The invention is also applicable to other solution processible semiconductors, such as inorganic colloidal nanoparticles, such as, but not limited to ZnO, CdSe, or Si ((B. A. Ridley, et al., Science 286, 746 (1999)) which can be dispersed in solvent together with a binder.
Other crystalline binder polymers such as polyethylene oxide (PEO) and PP have also been used successfully. Examples for other crystalline or semicrystalline binder polymers are polyesters such as PET and PET. There is potentially a very large range of crystalline or semicrystalline binder polymers that can be used. An overview over the different materials and their processing is given in Wunderlich, Macromolecular Physics, Vol 1-3, New York, London; Academic Press 1973. The binder polymer (in the case of blends) or the second block (in the case of blockcopolymer) does not need to be a dielectric polymer.
It might also be a crystalline semiconducting polymer blended/copolymerized with an electroactive organic semiconductor. In this case the electroactive organic semiconductor is assumed to have energy level that are located such with respect to those of the binder polymer that charge transport occur preferentially in the electroactive polymer.
The binder polymer is preferentially a low k polymer with a dielectric constant less than 3.5, preferably less than 3. This is avoid disorder-induced broadening of the density of states of the electroactive semiconductor by dipolar disorder in the binder component.
The present invention is applicable to a broad range of device architectures including bottom-gate, top-contact and bottom-contact devices. Since the segregation of the electroactive semiconducting component occurs to both the surface and the interface of the device also top-gate architectures can be used. As gate dielectric layer a broad range of solution- or -vapour phase deposited dielectrics can be used, such as, but not limited to, SiO2, or SiNx or polymer dielectrics, such as PMMA, polyvinylphenol, and other gate dielectrics known in the literature (see for example, Facchetti et al., Adv. Mat. 17, 1705 (2005)). Electrodes can be fabricated from a broad range of materials, including vapor phase deposited metals, conducting polymers, or printable metal nanoparticle inks. Patterning of the various layers of the device, including the active semiconducting layer, might be by subtractive patterning such as photolithography, nanoimprinting or laser ablation, or by additive patterning, such as inkjet, offset, gravure, flexographic or screen printing (Forrest, et al. Nature 428, 911 (2004)). Although preferably all layers and components of the device and circuit are deposited and patterned by solution processing and printing techniques, one or more components may also be deposited by vacuum deposition techniques and/or patterned by photolithographic processes.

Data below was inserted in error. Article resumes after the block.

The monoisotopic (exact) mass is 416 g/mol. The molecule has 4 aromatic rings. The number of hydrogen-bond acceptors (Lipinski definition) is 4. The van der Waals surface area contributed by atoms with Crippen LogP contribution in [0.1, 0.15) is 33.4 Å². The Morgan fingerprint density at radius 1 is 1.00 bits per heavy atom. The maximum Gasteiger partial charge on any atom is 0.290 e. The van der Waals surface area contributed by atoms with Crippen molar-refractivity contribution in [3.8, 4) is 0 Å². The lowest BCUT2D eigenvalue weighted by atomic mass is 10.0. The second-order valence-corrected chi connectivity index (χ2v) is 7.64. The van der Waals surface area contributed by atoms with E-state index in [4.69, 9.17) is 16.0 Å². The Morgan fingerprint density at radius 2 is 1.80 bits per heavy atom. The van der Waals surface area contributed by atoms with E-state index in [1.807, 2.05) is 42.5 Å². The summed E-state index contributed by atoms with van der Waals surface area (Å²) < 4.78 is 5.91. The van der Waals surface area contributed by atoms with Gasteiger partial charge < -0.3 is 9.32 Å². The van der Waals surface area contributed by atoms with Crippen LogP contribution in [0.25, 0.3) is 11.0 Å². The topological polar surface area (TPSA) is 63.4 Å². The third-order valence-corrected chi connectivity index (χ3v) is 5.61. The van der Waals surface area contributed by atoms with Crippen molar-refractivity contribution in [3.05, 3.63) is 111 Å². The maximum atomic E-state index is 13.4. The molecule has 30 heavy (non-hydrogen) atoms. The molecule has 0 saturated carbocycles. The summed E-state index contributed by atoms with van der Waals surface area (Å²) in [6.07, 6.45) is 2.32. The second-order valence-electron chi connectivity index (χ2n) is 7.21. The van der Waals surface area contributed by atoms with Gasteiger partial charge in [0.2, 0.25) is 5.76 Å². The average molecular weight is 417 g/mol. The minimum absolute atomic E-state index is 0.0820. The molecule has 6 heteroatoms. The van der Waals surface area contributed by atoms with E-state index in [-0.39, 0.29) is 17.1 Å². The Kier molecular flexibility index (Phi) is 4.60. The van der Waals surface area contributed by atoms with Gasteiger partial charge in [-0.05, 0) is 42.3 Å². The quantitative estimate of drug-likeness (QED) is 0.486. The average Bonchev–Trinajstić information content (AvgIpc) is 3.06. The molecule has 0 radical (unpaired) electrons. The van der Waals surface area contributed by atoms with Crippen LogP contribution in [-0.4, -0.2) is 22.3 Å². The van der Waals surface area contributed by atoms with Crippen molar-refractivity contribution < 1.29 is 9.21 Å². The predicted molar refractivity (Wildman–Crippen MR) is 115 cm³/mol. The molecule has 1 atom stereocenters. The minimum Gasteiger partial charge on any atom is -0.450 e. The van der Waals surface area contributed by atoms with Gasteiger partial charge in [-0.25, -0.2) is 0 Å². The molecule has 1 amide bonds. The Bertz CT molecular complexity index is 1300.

The method disclosed here to produce vertically stratified morphologies in polymer blends and blockcopolymers can also be applied to other device configurations, such as photovoltaic cells, in which bilayer morphologies with a layer of hole transporting polymer underneath a layer of electron transport polymer (or vice versa) are needed to ensure efficient charge collection of charges generated at the interface between the two polymers (Arias et al., Macromolecules 34, 6005 (2001)) (
Devices such as TFTs fabricated as described above may be part of more complex circuits or devices, in which one or more such devices can be integrated with each other and/or with other devices. Examples of applications include logic circuits and active matrix circuitry for a display or a memory device, or a user-defined gate array circuit.
The present invention is not limited to the foregoing examples. Aspects of the present invention include all novel and inventive aspects of the concepts described herein and all novel and inventive combinations of the features described herein.
The applicant hereby discloses in isolation each individual feature described herein and any combination of two or more such features, to the extent that such features or combinations are capable of being carried out based on the present specification as a whole in light of the common general knowledge of a person skilled in the art, irrespective of whether such features or combinations of features solve any problems disclosed herein, and without limitation to the scope of the claims. The applicant indicates that aspects of the present invention may consist of any such individual feature or combination of features. In view of the foregoing description it will be evident to a person skilled in the art that various modifications may be made within the scope of the invention.